Jamie, still being on the search for new clothes, stopped in a few stores on the way. This was lucky for me, as in one store I managed to locate a nice pair of board shorts, now that Sarah had a handbag it meant I wasn’t ladened down with all our things. The shorts were a copy of a more expensive make back home but a fifth of the price. Seeing as they were made of a thin material I snatched them up straight away. They only cost £6 equivalent, so I was extremely happy. When we finally got back to our room we met a few new people. The first guy was named Chris, he was from California originally but had been in china teaching English for a while. I could tell he was a decent fellow as he too shared a passion for comics. The other was an australian chap, i still don’t know his name. We chatted for a while before getting ready to go out and meet everyone else. We invited the new guys along as well, which was handy as they informed us of a cheap tourist shop where they booked up the Chu Chi Tunnels trip we wanted to do. So, before going to the Buffalo Bar we headed there first. The time was creeping around to half seven by that point and I was sent on ahead while Jamie and Sarah finalised the details.

I darted through the streets, doing my best to avoid the rude people who’d walk in your path without looking, until I reached the bar. The only person standing there was an Argentinian girl named Maria, we had just met her back in the room before leaving. The pair of us got a table, informing the staff more people would be coming. One by one everybody showed up and we soon filled the three tables which had been moved to accommodate us. The place was very expensive for Vietnam, costing us nearly £1.50 for a bottle of beer (I know, it’s extortionate isn’t it). In using the bars wifi I was able to send Greg a message explaining where he could find us, and 20 minutes later the big guy arrived with his girlfriend Sam. We all stayed for one drink before moving on to a restaurant our Vermelian friend Jenny recommended. I call Jenny Vermelian as she has many different roots. She was born in France, has Vietnamese parents and has been living in Australia for a while, put all three countries together and that’s the name you end up with. The reason we went to that particular place for food, you could buy a vase (yes, a vase) of alcohol for 100,000 dong, £3.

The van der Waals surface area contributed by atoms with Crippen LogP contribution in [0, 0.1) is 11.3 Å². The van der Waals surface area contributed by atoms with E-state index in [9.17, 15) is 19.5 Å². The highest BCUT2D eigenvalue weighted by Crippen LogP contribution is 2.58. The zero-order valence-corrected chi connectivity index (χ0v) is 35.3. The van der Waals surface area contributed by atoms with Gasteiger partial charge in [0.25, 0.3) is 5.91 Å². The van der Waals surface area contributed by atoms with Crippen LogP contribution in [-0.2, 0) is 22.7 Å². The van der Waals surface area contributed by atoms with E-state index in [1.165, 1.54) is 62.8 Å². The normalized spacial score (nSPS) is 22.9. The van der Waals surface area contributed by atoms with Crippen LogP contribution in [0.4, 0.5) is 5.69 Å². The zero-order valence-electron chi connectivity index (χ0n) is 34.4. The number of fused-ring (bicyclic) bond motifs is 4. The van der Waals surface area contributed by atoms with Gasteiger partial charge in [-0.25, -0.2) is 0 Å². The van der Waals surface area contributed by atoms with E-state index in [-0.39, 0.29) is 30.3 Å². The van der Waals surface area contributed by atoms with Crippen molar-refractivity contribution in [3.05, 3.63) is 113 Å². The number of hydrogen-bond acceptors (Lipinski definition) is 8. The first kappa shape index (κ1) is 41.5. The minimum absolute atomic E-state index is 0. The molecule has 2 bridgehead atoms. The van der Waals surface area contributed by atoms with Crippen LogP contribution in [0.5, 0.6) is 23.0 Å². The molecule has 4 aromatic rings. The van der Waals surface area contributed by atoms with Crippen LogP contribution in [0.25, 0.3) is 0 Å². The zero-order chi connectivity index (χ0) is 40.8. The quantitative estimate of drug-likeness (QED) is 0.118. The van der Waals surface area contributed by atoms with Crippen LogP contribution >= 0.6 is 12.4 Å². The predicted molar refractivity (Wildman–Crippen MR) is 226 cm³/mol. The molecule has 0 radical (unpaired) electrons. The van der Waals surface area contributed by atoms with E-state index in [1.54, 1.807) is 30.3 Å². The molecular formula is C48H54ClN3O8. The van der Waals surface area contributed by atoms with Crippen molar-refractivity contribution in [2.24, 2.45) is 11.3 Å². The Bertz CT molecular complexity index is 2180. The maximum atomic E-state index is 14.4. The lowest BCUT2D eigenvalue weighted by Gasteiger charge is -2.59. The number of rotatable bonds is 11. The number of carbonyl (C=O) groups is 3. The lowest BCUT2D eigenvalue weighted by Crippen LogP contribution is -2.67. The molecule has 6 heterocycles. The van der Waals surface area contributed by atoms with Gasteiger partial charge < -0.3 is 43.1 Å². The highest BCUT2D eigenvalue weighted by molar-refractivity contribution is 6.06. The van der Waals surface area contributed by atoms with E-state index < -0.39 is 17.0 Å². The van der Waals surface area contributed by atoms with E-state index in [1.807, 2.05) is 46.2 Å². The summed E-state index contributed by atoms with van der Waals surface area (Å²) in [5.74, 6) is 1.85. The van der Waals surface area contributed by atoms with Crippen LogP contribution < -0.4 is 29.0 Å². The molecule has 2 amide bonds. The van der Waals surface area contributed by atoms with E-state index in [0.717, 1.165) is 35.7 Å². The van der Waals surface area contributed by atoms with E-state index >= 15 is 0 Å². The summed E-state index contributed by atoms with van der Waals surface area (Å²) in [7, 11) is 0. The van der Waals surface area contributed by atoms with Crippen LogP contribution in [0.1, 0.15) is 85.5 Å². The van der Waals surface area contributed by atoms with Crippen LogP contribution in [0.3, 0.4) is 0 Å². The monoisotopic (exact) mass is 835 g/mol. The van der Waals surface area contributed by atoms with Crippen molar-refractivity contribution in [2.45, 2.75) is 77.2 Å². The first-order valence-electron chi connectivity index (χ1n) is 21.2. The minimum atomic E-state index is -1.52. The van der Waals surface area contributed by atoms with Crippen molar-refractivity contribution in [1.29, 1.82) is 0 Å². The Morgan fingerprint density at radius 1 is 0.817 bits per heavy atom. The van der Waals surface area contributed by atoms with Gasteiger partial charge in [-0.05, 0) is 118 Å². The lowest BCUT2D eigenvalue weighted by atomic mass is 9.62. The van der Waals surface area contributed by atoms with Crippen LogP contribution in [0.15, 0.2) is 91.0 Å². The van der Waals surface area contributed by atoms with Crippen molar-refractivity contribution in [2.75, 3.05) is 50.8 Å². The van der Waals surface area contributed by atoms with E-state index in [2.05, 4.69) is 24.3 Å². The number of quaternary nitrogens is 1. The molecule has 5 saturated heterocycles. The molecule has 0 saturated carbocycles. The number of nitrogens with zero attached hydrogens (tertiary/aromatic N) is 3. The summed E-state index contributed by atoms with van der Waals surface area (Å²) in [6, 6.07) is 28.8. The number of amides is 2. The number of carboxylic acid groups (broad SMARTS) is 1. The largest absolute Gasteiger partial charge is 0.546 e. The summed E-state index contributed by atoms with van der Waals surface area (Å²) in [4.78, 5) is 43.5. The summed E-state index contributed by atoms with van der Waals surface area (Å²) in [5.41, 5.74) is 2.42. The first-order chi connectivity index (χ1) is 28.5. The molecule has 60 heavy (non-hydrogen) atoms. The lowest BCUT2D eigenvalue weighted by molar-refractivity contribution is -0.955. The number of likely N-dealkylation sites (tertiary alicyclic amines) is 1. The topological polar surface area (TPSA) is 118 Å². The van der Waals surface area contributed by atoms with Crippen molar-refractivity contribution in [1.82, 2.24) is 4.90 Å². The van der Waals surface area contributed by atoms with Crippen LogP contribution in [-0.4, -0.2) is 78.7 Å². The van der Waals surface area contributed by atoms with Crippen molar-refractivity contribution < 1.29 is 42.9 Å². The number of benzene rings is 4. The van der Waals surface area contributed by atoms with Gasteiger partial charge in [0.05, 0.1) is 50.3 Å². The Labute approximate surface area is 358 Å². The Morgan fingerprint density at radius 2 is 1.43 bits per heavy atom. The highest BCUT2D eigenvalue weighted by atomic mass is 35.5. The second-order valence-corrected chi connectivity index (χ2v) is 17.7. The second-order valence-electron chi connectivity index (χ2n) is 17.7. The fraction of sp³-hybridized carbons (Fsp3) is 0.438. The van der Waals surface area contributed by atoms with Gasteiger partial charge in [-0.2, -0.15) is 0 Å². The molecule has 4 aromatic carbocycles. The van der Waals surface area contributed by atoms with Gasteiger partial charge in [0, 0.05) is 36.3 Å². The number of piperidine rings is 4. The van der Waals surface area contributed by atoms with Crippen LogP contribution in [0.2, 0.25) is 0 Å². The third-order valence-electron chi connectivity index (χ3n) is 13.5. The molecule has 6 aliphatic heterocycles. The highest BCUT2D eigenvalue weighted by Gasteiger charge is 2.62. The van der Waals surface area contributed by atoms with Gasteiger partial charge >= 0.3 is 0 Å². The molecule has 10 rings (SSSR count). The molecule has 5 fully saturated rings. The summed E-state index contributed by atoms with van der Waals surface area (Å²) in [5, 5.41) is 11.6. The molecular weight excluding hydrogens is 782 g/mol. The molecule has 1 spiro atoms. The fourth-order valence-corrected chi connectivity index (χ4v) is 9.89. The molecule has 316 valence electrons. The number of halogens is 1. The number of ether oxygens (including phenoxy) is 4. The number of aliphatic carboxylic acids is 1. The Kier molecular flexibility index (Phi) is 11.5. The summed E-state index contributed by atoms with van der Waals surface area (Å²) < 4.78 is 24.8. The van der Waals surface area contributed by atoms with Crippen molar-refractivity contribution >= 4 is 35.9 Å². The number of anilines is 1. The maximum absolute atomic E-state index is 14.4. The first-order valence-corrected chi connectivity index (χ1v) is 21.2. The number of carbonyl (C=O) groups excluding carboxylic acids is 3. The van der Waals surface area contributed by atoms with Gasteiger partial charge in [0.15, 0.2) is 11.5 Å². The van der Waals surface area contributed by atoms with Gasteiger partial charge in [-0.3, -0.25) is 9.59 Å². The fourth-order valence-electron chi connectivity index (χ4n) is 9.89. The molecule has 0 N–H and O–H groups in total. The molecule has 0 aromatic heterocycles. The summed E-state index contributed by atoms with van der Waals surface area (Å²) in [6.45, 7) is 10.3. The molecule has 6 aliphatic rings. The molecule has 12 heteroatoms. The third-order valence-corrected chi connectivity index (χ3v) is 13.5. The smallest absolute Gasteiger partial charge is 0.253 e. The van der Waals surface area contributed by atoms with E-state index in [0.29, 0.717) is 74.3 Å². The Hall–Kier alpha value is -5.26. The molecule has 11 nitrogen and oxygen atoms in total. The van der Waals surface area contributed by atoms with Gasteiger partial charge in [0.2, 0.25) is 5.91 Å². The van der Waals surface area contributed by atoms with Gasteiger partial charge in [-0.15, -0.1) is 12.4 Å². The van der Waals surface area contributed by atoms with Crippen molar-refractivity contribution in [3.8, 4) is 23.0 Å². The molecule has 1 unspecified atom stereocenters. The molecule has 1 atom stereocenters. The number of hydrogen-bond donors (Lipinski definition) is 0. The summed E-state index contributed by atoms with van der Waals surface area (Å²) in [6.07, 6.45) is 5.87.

The dishes were the best yet, by the time we had finished it was around midnight. During dinner we were constantly bothered by all the pedlars trying to flog us rubbish, at one point I even had a guy attempt to massage my back. Even when I said no he still continued while laughing away. The best person to visit the table with their offerings came in the form of a fortune teller. I couldn’t help thinking, if she really could see the future why would she waste her time coming to a table that was going to say no? During the meal I mostly spoke to Greg about what to expect in Vietnam as well as what to look out for, and he in turn told me stories of his previous travels. One main thing that I couldn’t help but notice, was the sheer dimensions of Greg’s arms. He was always a big guy when we were back home, some 2 and a half months ago, but now he looked like a white Incredible Hulk. As time went by people grew tired and returned to their hotels, including Greg and Sam. The poor guys hadn’t really slept and the jet lag was beginning to catch up to them. We left the table not long after, we said goodbye to Vicky and Jenny, then returned to our hostel. Inside we had to tiptoe around to prevent waking everyone up. It was then straight to bed ready for the annoying alarm first thing bright and early at 7am.